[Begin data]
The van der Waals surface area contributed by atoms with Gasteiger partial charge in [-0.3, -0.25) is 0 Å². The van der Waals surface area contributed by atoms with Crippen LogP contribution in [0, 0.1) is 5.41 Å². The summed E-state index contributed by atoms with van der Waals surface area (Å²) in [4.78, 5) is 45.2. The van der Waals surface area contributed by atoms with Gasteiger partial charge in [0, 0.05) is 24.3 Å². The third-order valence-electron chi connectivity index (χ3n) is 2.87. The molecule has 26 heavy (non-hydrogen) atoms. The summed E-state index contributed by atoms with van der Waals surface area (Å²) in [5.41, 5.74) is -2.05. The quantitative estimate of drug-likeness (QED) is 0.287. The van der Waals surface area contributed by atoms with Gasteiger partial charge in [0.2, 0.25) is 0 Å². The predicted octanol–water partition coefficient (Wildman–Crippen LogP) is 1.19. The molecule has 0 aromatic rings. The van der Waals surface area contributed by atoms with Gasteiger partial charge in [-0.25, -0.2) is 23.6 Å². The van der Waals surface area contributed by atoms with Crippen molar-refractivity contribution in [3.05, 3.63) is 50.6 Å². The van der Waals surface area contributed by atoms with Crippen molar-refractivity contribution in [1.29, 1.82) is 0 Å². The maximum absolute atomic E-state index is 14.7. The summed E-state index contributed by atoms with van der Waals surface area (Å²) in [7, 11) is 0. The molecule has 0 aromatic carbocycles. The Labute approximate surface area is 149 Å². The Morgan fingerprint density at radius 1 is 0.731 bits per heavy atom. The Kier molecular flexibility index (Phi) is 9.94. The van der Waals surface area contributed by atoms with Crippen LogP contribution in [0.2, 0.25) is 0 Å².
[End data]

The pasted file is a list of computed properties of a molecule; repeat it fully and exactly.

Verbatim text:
The van der Waals surface area contributed by atoms with Gasteiger partial charge in [-0.3, -0.25) is 0 Å². The van der Waals surface area contributed by atoms with Crippen LogP contribution in [0, 0.1) is 5.41 Å². The summed E-state index contributed by atoms with van der Waals surface area (Å²) in [4.78, 5) is 45.2. The van der Waals surface area contributed by atoms with Gasteiger partial charge in [0, 0.05) is 24.3 Å². The third-order valence-electron chi connectivity index (χ3n) is 2.87. The molecule has 26 heavy (non-hydrogen) atoms. The summed E-state index contributed by atoms with van der Waals surface area (Å²) in [5.41, 5.74) is -2.05. The quantitative estimate of drug-likeness (QED) is 0.287. The van der Waals surface area contributed by atoms with Gasteiger partial charge in [0.2, 0.25) is 0 Å². The predicted octanol–water partition coefficient (Wildman–Crippen LogP) is 1.19. The molecule has 0 aromatic rings. The van der Waals surface area contributed by atoms with Gasteiger partial charge in [-0.25, -0.2) is 23.6 Å². The van der Waals surface area contributed by atoms with Crippen molar-refractivity contribution in [3.05, 3.63) is 50.6 Å². The van der Waals surface area contributed by atoms with Crippen molar-refractivity contribution in [1.29, 1.82) is 0 Å². The maximum absolute atomic E-state index is 14.7. The summed E-state index contributed by atoms with van der Waals surface area (Å²) in [7, 11) is 0. The molecule has 0 aromatic carbocycles. The Labute approximate surface area is 149 Å². The Morgan fingerprint density at radius 1 is 0.731 bits per heavy atom. The Kier molecular flexibility index (Phi) is 9.94. The van der Waals surface area contributed by atoms with Crippen LogP contribution in [0.2, 0.25) is 0 Å².